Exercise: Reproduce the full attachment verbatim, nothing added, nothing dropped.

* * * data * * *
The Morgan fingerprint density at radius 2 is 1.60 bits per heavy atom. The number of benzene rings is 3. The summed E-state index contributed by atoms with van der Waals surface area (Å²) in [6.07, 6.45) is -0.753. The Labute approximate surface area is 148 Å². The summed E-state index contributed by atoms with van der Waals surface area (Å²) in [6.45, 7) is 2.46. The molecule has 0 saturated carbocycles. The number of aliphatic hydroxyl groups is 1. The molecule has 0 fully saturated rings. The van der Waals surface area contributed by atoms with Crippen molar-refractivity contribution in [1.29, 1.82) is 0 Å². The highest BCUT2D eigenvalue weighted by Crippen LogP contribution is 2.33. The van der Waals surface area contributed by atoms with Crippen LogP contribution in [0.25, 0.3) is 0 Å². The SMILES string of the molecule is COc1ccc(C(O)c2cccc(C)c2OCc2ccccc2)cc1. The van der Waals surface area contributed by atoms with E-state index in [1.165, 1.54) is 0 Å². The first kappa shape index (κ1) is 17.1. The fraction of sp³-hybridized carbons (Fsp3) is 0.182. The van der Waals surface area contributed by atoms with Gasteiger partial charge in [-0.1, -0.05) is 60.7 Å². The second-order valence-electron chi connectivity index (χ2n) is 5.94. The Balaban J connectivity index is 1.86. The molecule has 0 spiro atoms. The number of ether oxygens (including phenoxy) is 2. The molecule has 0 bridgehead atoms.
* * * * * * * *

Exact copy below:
The Morgan fingerprint density at radius 2 is 1.60 bits per heavy atom. The number of benzene rings is 3. The summed E-state index contributed by atoms with van der Waals surface area (Å²) in [6.07, 6.45) is -0.753. The Labute approximate surface area is 148 Å². The summed E-state index contributed by atoms with van der Waals surface area (Å²) in [6.45, 7) is 2.46. The molecule has 0 saturated carbocycles. The number of aliphatic hydroxyl groups is 1. The molecule has 0 fully saturated rings. The van der Waals surface area contributed by atoms with Crippen molar-refractivity contribution in [1.29, 1.82) is 0 Å². The highest BCUT2D eigenvalue weighted by Crippen LogP contribution is 2.33. The van der Waals surface area contributed by atoms with Crippen LogP contribution in [0.25, 0.3) is 0 Å². The SMILES string of the molecule is COc1ccc(C(O)c2cccc(C)c2OCc2ccccc2)cc1. The van der Waals surface area contributed by atoms with E-state index in [1.165, 1.54) is 0 Å². The first kappa shape index (κ1) is 17.1. The fraction of sp³-hybridized carbons (Fsp3) is 0.182. The van der Waals surface area contributed by atoms with Gasteiger partial charge in [-0.1, -0.05) is 60.7 Å². The second-order valence-electron chi connectivity index (χ2n) is 5.94. The Balaban J connectivity index is 1.86. The molecule has 0 spiro atoms. The number of ether oxygens (including phenoxy) is 2. The molecule has 0 bridgehead atoms.